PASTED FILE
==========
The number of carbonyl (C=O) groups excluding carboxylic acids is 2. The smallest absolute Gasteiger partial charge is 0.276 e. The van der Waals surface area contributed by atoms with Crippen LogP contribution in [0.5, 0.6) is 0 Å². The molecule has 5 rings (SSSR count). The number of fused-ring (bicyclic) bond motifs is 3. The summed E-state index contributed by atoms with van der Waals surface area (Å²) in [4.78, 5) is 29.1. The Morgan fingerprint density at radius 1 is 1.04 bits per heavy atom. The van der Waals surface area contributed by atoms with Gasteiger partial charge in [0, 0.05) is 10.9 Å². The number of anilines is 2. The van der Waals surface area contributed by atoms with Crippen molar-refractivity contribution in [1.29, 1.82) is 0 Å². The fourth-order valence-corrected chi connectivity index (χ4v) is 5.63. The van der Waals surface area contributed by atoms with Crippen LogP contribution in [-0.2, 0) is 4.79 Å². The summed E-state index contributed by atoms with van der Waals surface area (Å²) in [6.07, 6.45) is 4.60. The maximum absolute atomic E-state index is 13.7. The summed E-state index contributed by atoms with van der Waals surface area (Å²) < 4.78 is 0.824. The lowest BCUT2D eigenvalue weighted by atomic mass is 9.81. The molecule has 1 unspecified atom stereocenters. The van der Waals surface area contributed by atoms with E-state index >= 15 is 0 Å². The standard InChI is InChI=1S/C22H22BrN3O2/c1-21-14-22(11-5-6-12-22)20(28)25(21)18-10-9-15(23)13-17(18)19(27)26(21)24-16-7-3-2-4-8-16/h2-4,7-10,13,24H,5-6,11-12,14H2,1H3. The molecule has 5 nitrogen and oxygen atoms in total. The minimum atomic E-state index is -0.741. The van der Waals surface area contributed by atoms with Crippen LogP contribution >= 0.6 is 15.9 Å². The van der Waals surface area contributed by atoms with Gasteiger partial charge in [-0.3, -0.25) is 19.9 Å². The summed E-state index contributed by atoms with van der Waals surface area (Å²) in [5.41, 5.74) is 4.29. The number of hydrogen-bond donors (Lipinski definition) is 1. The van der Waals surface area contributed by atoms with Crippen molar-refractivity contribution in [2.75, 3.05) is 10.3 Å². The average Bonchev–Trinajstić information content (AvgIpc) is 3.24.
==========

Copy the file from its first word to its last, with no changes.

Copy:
The number of carbonyl (C=O) groups excluding carboxylic acids is 2. The smallest absolute Gasteiger partial charge is 0.276 e. The van der Waals surface area contributed by atoms with Crippen LogP contribution in [0.5, 0.6) is 0 Å². The molecule has 5 rings (SSSR count). The number of fused-ring (bicyclic) bond motifs is 3. The summed E-state index contributed by atoms with van der Waals surface area (Å²) in [4.78, 5) is 29.1. The Morgan fingerprint density at radius 1 is 1.04 bits per heavy atom. The van der Waals surface area contributed by atoms with Gasteiger partial charge in [0, 0.05) is 10.9 Å². The number of anilines is 2. The van der Waals surface area contributed by atoms with Crippen molar-refractivity contribution in [1.29, 1.82) is 0 Å². The fourth-order valence-corrected chi connectivity index (χ4v) is 5.63. The van der Waals surface area contributed by atoms with Crippen LogP contribution in [-0.2, 0) is 4.79 Å². The summed E-state index contributed by atoms with van der Waals surface area (Å²) in [6.07, 6.45) is 4.60. The maximum absolute atomic E-state index is 13.7. The summed E-state index contributed by atoms with van der Waals surface area (Å²) < 4.78 is 0.824. The lowest BCUT2D eigenvalue weighted by atomic mass is 9.81. The molecule has 1 unspecified atom stereocenters. The van der Waals surface area contributed by atoms with E-state index >= 15 is 0 Å². The standard InChI is InChI=1S/C22H22BrN3O2/c1-21-14-22(11-5-6-12-22)20(28)25(21)18-10-9-15(23)13-17(18)19(27)26(21)24-16-7-3-2-4-8-16/h2-4,7-10,13,24H,5-6,11-12,14H2,1H3. The molecule has 5 nitrogen and oxygen atoms in total. The minimum atomic E-state index is -0.741. The van der Waals surface area contributed by atoms with Crippen LogP contribution >= 0.6 is 15.9 Å². The van der Waals surface area contributed by atoms with Gasteiger partial charge in [-0.3, -0.25) is 19.9 Å². The summed E-state index contributed by atoms with van der Waals surface area (Å²) in [5.41, 5.74) is 4.29. The number of hydrogen-bond donors (Lipinski definition) is 1. The van der Waals surface area contributed by atoms with Crippen molar-refractivity contribution in [2.75, 3.05) is 10.3 Å². The average Bonchev–Trinajstić information content (AvgIpc) is 3.24.